His pockets were stuffed with fifty different kinds of conflicting literature – pamphlets for all seasons, rhetoric for all reasons. When this man handed you a tract you took it no matter what the subject: the dangers of atomic power plants, the role played by the International Jewish Cartel in the overthrow of friendly governments, the CIA-Contra-cocaine connection, the farm workers’ unions, the Jehovah’s Witnesses (If You Can Answer These Ten Questions ‘Yes’, You Have Been SAVED!) the Blacks for Militant Equality, the Kode of the Klan. He had them all, and more, too.

With a journalist’s detachment and the richness of style displayed by a great American novelist, Sides focuses on story and detail rather than diagnosis. (When his crimes are uncovered, Iago says: ‘Demand me nothing: what you know, you know: From this time forth I never will speak word’ – and he doesn’t.) Ray is white trash who works alone and displays no motivations other than an early fascination with Hitler and the standard gutter racism of white men with a chip on their shoulder. In a quotation featured on the press release accompanying my copy, Sides expanded on America’s ‘sordid tradition of violence’:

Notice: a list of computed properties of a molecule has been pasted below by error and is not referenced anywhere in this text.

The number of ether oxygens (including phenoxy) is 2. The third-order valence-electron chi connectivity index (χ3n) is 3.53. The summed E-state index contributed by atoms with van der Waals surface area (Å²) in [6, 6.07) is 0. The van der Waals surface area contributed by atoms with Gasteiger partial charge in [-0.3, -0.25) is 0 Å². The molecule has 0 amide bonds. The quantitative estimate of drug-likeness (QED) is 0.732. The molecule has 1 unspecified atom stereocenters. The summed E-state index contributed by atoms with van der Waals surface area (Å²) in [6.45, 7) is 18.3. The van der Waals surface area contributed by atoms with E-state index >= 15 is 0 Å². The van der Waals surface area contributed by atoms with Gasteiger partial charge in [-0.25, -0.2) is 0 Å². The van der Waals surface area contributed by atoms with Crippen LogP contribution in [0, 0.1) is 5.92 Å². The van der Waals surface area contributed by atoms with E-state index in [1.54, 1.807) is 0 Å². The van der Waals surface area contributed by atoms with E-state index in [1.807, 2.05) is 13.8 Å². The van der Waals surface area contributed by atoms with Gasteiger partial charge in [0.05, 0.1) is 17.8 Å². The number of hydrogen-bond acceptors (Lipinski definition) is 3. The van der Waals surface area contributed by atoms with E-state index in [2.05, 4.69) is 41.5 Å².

It’s the dark flipside of our extraordinary freedoms: in America, if some wing-nut doesn’t like some public figure, he feels perfectly free to pick up a gun and blast away… Ray is just one in a long line of American nobodies who’ve left their permanent stain on our history. Yes, he came from a desperately poor background, he was emotionally disturbed, he was a racist, he was an amphetamine junkie. But what really motivated him, I’m convinced, was a desire for recognition and notoriety. He wanted the world to know he existed.

In the early hours of November 5, 2008, I watched John McCain’s graceful concession speech, in which he made a point of referring to the great milestone of progress represented by his opponent’s victory. When he said this, his audience booed and shouted. Later, talking to an American friend, I found her delight and pride tempered by a sense of foreboding: ‘They’re gonna get in their pickup trucks and drive straight to Chicago.’ Today, with the Republican Party increasingly co-opted by its Palinite splinter group, a demented and conspiratorial conservative media, and a resurgence in white supremacist terror, it is clear that King’s hellhound is again on the trail – like the creature in Stephen Dobyns’s ‘Pursuit’, ‘the other ever closer, not really hurrying or out of breath, teasing its kill.’


Max Dunbar was born in London in 1981. He recently finished a full-length novel and his short fiction has appeared in various print and web journals. He is reviews editor of 3:AM.

First published in 3:AM Magazine: Sunday, June 13th, 2010.